Insight #1: A new era for PLG

11 principles of Product-Led Growth

As a reader, you’re no stranger to product-led growth (PLG). We’ve seen an explosion of interest in PLG this year:

  • >60% of the 2022 Cloud 100 have adopted PLG
  • >90% of companies adopting PLG plan to increase their PLG investments according to a recent Gainsight study

This leaves me pondering: if your competitors are all adopting PLG, how do you stand out and win?

We’ve identified 11 principles of the best performing PLG companies. This year’s survey proved which principles are becoming table stakes versus which are still differentiators in the market.

  • Building for the end user and delivering instant value are at least partially a focus for the large majority of companies (80%+).
  • Folks have more work to do around delivering an instant customer experience and building to be discovered by users. While many folks aspire to adopt these principles, only ~20% say they’re core to the go-to-market strategy.
  • Usage-based pricing remains popular, but the trend is toward hybrid and more complex pricing models (ex: subscription + usage hybrids) rather than a purely usage-based or traditional subscription approach.
  • Community-led growth is all the rage, yet only 16% of software companies say it’s core to their go-to-market strategy. Watch this space.
  • Monetizing beyond software is still in its infancy. This is a trend we’ll be following closely in 2023.

👉 The takeaway: shift from table stakes activities to PLG differentiators in order to stand out from the competition.

Insight #2: The Rule of 40 is back in style

Bar graphs explaining in detail how the Rule of 40 is changing the way SaaS companies measure growth.

This time last year, public SaaS company valuations could be predicted based on one variable: next twelve month (NTM) growth. 57% of a company’s valuation was explained by the rate at which they could grow their ARR.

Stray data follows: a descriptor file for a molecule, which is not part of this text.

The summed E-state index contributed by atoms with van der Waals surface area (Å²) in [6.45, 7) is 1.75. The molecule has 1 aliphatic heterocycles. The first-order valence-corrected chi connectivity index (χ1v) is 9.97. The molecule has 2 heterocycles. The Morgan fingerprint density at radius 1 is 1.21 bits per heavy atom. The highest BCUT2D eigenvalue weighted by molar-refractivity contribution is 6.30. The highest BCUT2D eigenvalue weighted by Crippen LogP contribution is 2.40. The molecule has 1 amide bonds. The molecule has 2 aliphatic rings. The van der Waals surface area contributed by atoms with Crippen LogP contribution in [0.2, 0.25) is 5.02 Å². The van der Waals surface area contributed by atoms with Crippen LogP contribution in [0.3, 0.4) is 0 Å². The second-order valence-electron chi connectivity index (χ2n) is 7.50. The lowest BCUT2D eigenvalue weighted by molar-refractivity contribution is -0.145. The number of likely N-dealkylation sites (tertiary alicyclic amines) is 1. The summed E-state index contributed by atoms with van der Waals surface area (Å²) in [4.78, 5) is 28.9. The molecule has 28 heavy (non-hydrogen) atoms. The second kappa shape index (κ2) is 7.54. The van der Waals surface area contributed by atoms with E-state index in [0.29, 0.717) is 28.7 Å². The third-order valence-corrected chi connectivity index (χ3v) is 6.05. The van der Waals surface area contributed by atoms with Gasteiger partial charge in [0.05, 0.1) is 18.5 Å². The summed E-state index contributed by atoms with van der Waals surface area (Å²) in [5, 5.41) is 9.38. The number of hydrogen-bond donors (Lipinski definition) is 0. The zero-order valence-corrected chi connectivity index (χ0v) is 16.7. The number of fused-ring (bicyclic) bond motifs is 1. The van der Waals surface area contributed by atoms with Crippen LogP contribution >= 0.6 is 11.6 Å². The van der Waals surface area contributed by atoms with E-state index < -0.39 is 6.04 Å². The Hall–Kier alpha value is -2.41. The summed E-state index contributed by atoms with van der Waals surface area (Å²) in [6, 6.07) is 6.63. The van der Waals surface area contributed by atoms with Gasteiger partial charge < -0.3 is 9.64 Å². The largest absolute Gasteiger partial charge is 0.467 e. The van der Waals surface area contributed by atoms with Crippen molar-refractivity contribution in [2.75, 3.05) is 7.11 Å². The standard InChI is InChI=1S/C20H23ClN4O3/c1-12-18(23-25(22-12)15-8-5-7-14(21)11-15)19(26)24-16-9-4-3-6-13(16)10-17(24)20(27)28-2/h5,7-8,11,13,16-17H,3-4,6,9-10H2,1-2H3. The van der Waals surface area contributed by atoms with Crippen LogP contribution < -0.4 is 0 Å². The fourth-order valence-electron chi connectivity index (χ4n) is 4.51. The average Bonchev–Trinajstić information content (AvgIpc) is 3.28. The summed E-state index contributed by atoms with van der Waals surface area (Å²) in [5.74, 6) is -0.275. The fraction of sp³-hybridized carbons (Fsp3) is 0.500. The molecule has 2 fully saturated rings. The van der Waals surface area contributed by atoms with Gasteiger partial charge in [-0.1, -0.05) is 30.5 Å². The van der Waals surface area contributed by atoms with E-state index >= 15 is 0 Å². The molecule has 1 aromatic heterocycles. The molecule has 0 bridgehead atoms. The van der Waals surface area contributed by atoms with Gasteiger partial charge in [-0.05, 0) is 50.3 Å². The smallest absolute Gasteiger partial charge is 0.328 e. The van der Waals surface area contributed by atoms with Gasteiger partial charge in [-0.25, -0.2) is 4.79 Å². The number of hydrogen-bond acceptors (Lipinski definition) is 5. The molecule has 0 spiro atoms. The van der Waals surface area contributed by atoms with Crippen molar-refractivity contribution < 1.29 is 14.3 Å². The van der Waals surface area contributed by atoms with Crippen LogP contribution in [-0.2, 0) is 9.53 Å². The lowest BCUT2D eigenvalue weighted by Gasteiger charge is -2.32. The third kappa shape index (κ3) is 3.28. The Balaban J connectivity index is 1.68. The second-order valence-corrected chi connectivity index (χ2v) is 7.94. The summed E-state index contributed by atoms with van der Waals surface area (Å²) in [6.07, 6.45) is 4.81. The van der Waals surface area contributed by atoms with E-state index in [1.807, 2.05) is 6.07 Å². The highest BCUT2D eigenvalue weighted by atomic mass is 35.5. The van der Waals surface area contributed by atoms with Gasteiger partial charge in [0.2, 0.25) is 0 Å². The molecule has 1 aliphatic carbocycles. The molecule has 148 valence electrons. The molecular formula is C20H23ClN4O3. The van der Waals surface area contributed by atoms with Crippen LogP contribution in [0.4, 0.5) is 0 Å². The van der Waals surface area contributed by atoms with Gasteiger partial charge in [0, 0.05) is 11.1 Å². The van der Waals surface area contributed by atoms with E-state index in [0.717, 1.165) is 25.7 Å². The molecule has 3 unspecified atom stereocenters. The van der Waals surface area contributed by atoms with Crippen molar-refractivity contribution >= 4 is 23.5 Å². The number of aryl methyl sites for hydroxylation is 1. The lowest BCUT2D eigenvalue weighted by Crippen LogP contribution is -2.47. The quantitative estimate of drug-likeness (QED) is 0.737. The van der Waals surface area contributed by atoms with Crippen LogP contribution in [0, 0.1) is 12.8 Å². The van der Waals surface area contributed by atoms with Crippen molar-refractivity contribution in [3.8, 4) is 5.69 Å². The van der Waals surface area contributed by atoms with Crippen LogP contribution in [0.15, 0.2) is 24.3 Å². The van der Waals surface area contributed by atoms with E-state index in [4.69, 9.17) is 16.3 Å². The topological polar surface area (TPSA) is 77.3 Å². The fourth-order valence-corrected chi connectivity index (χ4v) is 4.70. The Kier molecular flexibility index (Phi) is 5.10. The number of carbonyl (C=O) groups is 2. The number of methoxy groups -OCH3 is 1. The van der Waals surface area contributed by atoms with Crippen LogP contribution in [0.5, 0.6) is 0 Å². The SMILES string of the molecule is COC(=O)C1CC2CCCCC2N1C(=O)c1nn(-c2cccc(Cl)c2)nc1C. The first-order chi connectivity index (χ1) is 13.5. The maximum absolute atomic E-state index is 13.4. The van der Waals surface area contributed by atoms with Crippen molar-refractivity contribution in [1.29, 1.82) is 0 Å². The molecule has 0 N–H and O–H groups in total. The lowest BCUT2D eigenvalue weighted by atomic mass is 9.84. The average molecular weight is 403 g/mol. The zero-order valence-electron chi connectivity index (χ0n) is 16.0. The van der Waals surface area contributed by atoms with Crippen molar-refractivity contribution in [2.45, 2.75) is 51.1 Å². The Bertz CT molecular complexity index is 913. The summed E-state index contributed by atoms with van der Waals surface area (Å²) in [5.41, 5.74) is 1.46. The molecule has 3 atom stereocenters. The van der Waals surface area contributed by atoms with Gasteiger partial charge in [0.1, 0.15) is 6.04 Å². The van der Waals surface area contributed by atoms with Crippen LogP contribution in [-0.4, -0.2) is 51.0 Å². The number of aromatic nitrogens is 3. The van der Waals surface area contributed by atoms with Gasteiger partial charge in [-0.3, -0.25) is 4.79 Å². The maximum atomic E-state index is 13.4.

To put that in perspective, only 21% of valuations was explained by the Rule of 40 in September 2021. You might recall that the Rule of 40 only takes into account two things: growth and profitability. In other words, profitability metrics on their own were entirely uncorrelated with public SaaS company valuations and made the Rule of 40 less predictive than growth on its own.

Things have certainly changed and the Rule of 40 is back in style. As of June 2022, the Rule of 40 explained 39% of valuation differences while growth rates alone only explained 27%.

👉 The takeaway: efficient growth—not growth at all costs—is now the name of the game.

Insight #3: To improve Rule of 40, look to NDR and CAC payback

Table explaining the combination of NDR and CAC payback across X and Y axes to establish a strong growth pattern using these two metrics as your guides.

Telling someone to focus on efficient growth sounds a bit… ivory tower VC-ish. It’s too simplistic of advice and not particularly action-oriented.

We peeled back the onion to uncover which indicators predict efficient growth (Rule of 40) across our data set of private SaaS companies. The top two factors: customer acquisition cost (CAC) payback and net dollar retention (NDR). The companies with top-quartile CAC payback and NDR had an average Rule of 40 of 63% (🤯)—well above benchmark. Meanwhile those with below-average CAC payback and NDR saw an average Rule of 40 of 0%.